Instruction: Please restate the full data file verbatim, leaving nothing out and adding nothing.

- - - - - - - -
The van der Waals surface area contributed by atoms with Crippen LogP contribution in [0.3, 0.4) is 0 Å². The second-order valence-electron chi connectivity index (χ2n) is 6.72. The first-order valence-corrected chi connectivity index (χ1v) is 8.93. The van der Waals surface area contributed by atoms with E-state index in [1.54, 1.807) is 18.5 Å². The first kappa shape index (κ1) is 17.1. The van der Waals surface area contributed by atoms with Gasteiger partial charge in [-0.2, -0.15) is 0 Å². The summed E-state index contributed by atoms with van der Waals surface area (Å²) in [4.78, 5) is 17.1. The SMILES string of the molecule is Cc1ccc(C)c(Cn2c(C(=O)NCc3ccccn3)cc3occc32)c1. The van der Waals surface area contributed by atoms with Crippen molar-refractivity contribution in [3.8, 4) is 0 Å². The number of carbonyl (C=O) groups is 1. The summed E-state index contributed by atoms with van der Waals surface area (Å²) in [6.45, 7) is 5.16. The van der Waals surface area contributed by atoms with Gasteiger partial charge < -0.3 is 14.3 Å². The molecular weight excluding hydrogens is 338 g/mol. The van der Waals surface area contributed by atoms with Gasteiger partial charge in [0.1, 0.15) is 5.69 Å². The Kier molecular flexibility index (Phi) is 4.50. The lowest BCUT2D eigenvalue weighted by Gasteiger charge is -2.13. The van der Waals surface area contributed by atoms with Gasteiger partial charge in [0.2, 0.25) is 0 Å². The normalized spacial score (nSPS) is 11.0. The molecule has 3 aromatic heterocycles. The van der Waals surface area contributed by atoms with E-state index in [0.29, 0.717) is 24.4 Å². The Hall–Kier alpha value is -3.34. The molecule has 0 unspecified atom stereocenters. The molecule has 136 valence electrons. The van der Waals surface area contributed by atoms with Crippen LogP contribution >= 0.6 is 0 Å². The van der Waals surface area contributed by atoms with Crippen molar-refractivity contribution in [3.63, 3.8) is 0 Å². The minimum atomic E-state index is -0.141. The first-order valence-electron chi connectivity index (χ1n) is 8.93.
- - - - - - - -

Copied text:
The van der Waals surface area contributed by atoms with Crippen LogP contribution in [0.3, 0.4) is 0 Å². The second-order valence-electron chi connectivity index (χ2n) is 6.72. The first-order valence-corrected chi connectivity index (χ1v) is 8.93. The van der Waals surface area contributed by atoms with E-state index in [1.54, 1.807) is 18.5 Å². The first kappa shape index (κ1) is 17.1. The van der Waals surface area contributed by atoms with Gasteiger partial charge in [-0.2, -0.15) is 0 Å². The summed E-state index contributed by atoms with van der Waals surface area (Å²) in [4.78, 5) is 17.1. The SMILES string of the molecule is Cc1ccc(C)c(Cn2c(C(=O)NCc3ccccn3)cc3occc32)c1. The van der Waals surface area contributed by atoms with Crippen molar-refractivity contribution in [3.8, 4) is 0 Å². The number of carbonyl (C=O) groups is 1. The summed E-state index contributed by atoms with van der Waals surface area (Å²) in [6.45, 7) is 5.16. The van der Waals surface area contributed by atoms with Gasteiger partial charge < -0.3 is 14.3 Å². The molecular weight excluding hydrogens is 338 g/mol. The van der Waals surface area contributed by atoms with Gasteiger partial charge in [0.1, 0.15) is 5.69 Å². The Kier molecular flexibility index (Phi) is 4.50. The lowest BCUT2D eigenvalue weighted by Gasteiger charge is -2.13. The van der Waals surface area contributed by atoms with Gasteiger partial charge in [0.2, 0.25) is 0 Å². The normalized spacial score (nSPS) is 11.0. The molecule has 3 aromatic heterocycles. The van der Waals surface area contributed by atoms with E-state index in [0.29, 0.717) is 24.4 Å². The Hall–Kier alpha value is -3.34. The molecule has 0 unspecified atom stereocenters. The molecule has 136 valence electrons. The van der Waals surface area contributed by atoms with Crippen LogP contribution >= 0.6 is 0 Å². The van der Waals surface area contributed by atoms with Crippen molar-refractivity contribution in [3.63, 3.8) is 0 Å². The minimum atomic E-state index is -0.141. The first-order valence-electron chi connectivity index (χ1n) is 8.93.